Looking for the perfect career for your daughter (or even a career change for you)? Read five reasons why engineering may just be the answer.
Engineering might not instantly evoke the same exciting appeal of professions such as law or medicine, but it’s about time that we start to appreciate just how attractive a career in engineering can be for women.
Right now, there are more female engineers than ever before. But despite this, women still only make up 6% of the UK industry. This means that the field is missing out on curious and brilliant female minds to help solve solutions that affect our daily lives and futures – minds like those of your daughter (and possibly even you!).
Five reasons to encourage your daughter to be an engineer
To help persuade you that engineering may just be the perfect career for your daughter – and even you if you fancy retraining – experienced mechanical engineer and technical consultant Janine Hayleigh shares five reasons why engineering is a fantastic professional for a woman.
After all, the more women we educate about the opportunities that exist for us in the industry, the closer we’ll get to gender equality in engineering.
1) She’ll enjoy plenty of variety
If your daughter enjoys applying maths and science to solve problems that help to sustain or change our world, then engineering is an ideal career choice.
However, there are so many fields within engineering, all requiring different specialisms and call on a variety of soil sets, that are equally pivotal in any project. For example, the design, construction and maintenance of an aeroplane uses the expertise of mechatronics engineers, mechanical engineers, mining engineers, chemical engineers and electrical and software engineers.
So your daughter can choose to study whatever area appeals to her the most, and still expect to be at the top of her game.
2) She’ll earn a good salary
A good salary is one of the key factors in any career choice and, luckily engineering offers a great one. Starting salaries start between £20k and £25k and this can lead to anywhere between £25k and £40k after just a few years of experience.
There’s also the potential to work overseas and you can even choose to be self-employed as a consultant. Knowing that your kids have a secure future is a mum’s biggest worry, so a career choice with such high rewards and room for progression will help to put your mind at rest.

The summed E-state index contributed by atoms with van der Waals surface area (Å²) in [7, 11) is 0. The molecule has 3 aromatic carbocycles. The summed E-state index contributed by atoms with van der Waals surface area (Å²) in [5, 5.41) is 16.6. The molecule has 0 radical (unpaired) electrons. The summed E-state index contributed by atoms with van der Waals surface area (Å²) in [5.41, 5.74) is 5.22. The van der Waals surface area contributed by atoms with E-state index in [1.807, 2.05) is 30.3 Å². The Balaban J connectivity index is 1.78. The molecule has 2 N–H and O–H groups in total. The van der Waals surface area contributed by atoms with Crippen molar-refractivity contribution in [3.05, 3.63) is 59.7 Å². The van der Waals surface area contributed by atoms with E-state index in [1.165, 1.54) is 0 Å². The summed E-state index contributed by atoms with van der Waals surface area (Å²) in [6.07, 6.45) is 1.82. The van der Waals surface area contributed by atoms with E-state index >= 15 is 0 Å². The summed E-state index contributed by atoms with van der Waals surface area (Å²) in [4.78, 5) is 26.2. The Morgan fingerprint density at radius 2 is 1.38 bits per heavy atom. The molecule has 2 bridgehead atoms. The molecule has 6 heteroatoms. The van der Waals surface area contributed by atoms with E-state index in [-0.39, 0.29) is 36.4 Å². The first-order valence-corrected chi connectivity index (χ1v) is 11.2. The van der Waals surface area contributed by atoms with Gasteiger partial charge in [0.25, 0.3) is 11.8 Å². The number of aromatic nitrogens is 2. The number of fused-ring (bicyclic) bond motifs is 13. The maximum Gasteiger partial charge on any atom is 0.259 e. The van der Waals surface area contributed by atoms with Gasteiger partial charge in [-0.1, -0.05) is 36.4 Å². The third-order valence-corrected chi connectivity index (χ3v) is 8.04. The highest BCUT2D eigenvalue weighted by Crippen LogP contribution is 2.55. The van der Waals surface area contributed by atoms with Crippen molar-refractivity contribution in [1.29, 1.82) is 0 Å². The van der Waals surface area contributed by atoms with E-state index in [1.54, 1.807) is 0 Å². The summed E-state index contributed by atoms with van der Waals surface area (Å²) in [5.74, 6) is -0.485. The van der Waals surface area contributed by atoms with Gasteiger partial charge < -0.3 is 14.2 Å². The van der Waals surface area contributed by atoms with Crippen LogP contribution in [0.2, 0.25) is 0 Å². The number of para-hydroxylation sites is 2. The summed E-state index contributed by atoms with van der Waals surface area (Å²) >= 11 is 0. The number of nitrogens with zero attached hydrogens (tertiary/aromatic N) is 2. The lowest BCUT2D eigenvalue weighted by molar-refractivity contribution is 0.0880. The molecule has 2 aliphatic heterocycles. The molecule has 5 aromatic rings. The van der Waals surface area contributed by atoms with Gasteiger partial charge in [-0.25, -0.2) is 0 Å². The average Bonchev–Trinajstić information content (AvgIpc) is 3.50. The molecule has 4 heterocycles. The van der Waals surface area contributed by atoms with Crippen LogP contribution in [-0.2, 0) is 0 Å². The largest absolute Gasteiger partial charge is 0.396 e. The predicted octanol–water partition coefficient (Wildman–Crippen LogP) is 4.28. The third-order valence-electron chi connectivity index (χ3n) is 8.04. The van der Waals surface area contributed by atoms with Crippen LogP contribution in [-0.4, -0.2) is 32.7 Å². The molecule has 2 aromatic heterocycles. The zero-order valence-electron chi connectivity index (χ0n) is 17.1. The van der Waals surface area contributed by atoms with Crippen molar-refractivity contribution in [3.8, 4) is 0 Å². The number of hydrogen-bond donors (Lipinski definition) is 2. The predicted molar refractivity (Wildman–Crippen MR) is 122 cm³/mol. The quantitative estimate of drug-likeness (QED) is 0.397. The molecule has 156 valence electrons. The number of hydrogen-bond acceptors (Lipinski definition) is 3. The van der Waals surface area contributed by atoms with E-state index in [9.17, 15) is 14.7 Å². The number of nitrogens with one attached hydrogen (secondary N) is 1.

3) She’ll matter
Just like a doctor is needed to save lives, and a lawyer is necessary to bring justice, an engineer is pivotal in making the everyday things work better for everybody.
There’s nothing stopping you from being part of more ambitious projects too. Engineering is an opportunity to be part of man-made phenomena such as Dubai’s Palm Islands, China’s energy efficient National Stadium and Europe’s Channel Tunnel. Problems are an engineer’s inspiration and motivation, so seamless solar power systems, robots, hovercrafts and buildings that overlook space, might be closer to being in existence than you think thanks to women.
Tell your daughter that she could be building hovercrafts and you’ll surely grab her full attention and spark her imagination.
4) She’ll be in it together
The women who do work in engineering today are so proud that they have started to celebrate with National Women in Engineering Day.
Earlier this year British Gas held an event to discuss the need for more women in the industry and how important it is to build awareness with our children. President of Women’s Engineering Society, Dawn Bonfield said:
“For huge global challenges we’ll need engineers who aren’t just good at solving technical problems but who can communicate to the public and understand the ethics behind the problems, it’s the dawn of an age where EQ — emotional intelligence, the kind that girls often have in spadesful — is just as important as IQ.”
5) She’ll be a role model
Female engineers are fantastic role models (if you know any, have a chat with them and ask them to answer any of your or your daughter’s questions). It’s a career to feel proud of, and many of us do, especially as a woman in a male dominated field.
You don’t have to look far to find inspiring female engineers to look up to:
- Emily Roebling successfully took over her husband’s role as Technical Leader of the Brooklyn Bridge.
- Film star Hedy Lamarr invented a remote-controlled communications system for the American Army in WW2.
- Mary Anderson invented the simple but essential windscreen wiper.
There’s no reason why you or your daughter shouldn’t join these women on a list of top female engineers.
Consider a career in engineering
Being an engineer is being a part of the present, future and maybe even history. With plenty of options of where to apply engineering skills, there is much excitement to be had when discussing it as a potential career with your daughter.
And if you fancy looking into it as a career for yourself, remember that it’s never too late – speaking as one of the 6%, we’d love to have you on board!
Janine Hayleigh is an experienced mechanical engineer and technical consultant. She also works to promote gender equality in the field.Hannah Martin